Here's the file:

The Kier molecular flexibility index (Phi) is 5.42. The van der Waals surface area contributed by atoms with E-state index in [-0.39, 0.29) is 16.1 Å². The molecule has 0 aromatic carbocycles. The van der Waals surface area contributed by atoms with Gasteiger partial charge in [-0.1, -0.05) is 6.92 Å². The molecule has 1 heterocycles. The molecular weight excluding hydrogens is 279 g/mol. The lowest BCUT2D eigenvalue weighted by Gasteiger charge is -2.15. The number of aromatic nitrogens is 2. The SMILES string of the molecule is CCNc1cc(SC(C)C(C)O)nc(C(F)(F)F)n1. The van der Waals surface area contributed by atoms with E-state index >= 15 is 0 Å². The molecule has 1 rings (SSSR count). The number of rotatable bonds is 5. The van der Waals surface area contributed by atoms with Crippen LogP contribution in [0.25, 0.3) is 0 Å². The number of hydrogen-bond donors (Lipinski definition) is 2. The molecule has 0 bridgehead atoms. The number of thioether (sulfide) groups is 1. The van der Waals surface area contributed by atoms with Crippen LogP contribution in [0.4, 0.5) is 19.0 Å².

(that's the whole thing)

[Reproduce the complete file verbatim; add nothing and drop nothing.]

The Kier molecular flexibility index (Phi) is 5.42. The van der Waals surface area contributed by atoms with E-state index in [-0.39, 0.29) is 16.1 Å². The molecule has 0 aromatic carbocycles. The van der Waals surface area contributed by atoms with Gasteiger partial charge in [-0.1, -0.05) is 6.92 Å². The molecule has 1 heterocycles. The molecular weight excluding hydrogens is 279 g/mol. The lowest BCUT2D eigenvalue weighted by Gasteiger charge is -2.15. The number of aromatic nitrogens is 2. The SMILES string of the molecule is CCNc1cc(SC(C)C(C)O)nc(C(F)(F)F)n1. The van der Waals surface area contributed by atoms with E-state index >= 15 is 0 Å². The molecule has 1 rings (SSSR count). The number of rotatable bonds is 5. The van der Waals surface area contributed by atoms with Crippen LogP contribution in [0.25, 0.3) is 0 Å². The number of hydrogen-bond donors (Lipinski definition) is 2. The molecule has 0 bridgehead atoms. The number of thioether (sulfide) groups is 1. The van der Waals surface area contributed by atoms with Crippen LogP contribution in [0.4, 0.5) is 19.0 Å².